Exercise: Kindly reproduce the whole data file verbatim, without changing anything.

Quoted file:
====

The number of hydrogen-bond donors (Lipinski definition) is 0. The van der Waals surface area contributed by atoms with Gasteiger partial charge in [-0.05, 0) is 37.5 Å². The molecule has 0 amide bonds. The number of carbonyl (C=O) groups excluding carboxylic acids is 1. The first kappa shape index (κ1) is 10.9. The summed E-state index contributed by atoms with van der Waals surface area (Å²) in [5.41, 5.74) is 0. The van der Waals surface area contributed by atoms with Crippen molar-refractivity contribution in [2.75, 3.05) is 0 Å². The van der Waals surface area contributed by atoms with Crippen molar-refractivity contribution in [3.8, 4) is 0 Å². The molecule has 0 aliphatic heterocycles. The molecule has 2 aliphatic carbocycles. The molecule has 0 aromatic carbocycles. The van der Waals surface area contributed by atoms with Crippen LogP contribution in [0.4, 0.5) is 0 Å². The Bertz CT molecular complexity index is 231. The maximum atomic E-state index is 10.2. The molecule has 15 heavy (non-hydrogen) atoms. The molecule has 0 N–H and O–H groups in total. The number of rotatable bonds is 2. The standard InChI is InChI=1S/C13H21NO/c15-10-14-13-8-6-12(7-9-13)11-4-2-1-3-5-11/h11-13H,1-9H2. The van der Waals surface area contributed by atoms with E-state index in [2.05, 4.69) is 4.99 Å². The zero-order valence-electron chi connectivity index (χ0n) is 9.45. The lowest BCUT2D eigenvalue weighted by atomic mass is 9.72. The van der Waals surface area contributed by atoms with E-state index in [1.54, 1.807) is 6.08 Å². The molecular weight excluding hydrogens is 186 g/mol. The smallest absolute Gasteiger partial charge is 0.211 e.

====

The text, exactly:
The number of hydrogen-bond donors (Lipinski definition) is 0. The van der Waals surface area contributed by atoms with Gasteiger partial charge in [-0.05, 0) is 37.5 Å². The molecule has 0 amide bonds. The number of carbonyl (C=O) groups excluding carboxylic acids is 1. The first kappa shape index (κ1) is 10.9. The summed E-state index contributed by atoms with van der Waals surface area (Å²) in [5.41, 5.74) is 0. The van der Waals surface area contributed by atoms with Crippen molar-refractivity contribution in [2.75, 3.05) is 0 Å². The van der Waals surface area contributed by atoms with Crippen molar-refractivity contribution in [3.8, 4) is 0 Å². The molecule has 0 aliphatic heterocycles. The molecule has 2 aliphatic carbocycles. The molecule has 0 aromatic carbocycles. The van der Waals surface area contributed by atoms with Crippen LogP contribution in [0.4, 0.5) is 0 Å². The Bertz CT molecular complexity index is 231. The maximum atomic E-state index is 10.2. The molecule has 15 heavy (non-hydrogen) atoms. The molecule has 0 N–H and O–H groups in total. The number of rotatable bonds is 2. The standard InChI is InChI=1S/C13H21NO/c15-10-14-13-8-6-12(7-9-13)11-4-2-1-3-5-11/h11-13H,1-9H2. The van der Waals surface area contributed by atoms with E-state index in [2.05, 4.69) is 4.99 Å². The zero-order valence-electron chi connectivity index (χ0n) is 9.45. The lowest BCUT2D eigenvalue weighted by atomic mass is 9.72. The van der Waals surface area contributed by atoms with E-state index in [1.54, 1.807) is 6.08 Å². The molecular weight excluding hydrogens is 186 g/mol. The smallest absolute Gasteiger partial charge is 0.211 e.